Spade & the Grave

death and burial through an archaeological lens


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One Common Skull – A case study at Old Burying Point, Salem, MA.

I recently had the pleasure of visiting some of the historic burial grounds in Salem, Massachusetts during my recently holiday to the area. I was particularly excited to visit Salem because it was not only an important site in the history of colonial New England, but it was a part of the survey I did of settlements for my MA research so getting to see it in person was a real treat! I decided to use the opportunity as a case study to investigate a particularly popular gravestone design.
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Outsourcing Monuments? – Gravestone carving VS. importation in Newfoundland

20160911_144257In a place often referred to as ‘The Rock’, it sounds a bit redundant to be importing gravestones, but for a period in the 18th-early 19th century, that is exactly what people in Newfoundland were doing. By people, I of course mean people who could afford to have gravestone carved overseas and shipped across the ocean. There are locally carved gravestones as well going back to the 17th-century! I even have a puzzle for all of you gravestone enthusiasts out there, but we’ll get to that in a moment.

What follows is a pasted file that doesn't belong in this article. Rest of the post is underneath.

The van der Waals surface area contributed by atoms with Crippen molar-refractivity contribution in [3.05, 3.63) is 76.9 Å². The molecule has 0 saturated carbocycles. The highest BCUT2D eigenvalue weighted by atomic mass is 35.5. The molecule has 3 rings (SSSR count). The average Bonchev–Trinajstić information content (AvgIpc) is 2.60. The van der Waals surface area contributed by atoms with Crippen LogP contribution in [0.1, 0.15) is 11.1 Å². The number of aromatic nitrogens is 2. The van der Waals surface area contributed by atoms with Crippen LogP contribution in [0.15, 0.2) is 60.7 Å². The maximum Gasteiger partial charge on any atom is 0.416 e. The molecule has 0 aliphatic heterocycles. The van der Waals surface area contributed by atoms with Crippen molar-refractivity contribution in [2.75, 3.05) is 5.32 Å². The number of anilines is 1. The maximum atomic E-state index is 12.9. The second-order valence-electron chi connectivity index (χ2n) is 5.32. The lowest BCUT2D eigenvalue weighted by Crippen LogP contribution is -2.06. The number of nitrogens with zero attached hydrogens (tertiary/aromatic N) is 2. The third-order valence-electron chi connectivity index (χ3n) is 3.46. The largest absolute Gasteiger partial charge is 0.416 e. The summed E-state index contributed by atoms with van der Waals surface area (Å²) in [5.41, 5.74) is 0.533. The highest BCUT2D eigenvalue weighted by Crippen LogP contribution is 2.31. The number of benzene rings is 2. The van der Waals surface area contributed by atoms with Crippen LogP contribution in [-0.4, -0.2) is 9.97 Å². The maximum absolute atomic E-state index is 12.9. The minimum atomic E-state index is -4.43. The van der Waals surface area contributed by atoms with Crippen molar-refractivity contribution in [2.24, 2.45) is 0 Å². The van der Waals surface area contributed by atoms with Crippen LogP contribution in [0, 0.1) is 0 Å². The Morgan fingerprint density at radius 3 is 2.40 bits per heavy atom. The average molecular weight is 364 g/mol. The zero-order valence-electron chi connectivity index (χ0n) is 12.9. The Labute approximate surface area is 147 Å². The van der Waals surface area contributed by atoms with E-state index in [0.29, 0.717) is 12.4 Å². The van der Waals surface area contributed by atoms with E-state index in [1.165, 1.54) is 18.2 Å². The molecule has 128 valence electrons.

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Medieval Graffiti in a (historic) New England Context

That title should also have the word ‘mortuary’ in it somewhere, but you probably guessed that’s where I’m going with this! Today I wanted to talk about above-ground material culture relating to historic burials. More specifically, about the classic gravestones of colonial New England and symbology that appears with some regularity throughout the region that display an iteration of several┬ácompass-drawn symbol often found in medieval churches and on items of furniture in the British Isles.

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Ye Antientist Burial Ground’, 1652~, New London, Connecticut. Photo by author, 2015

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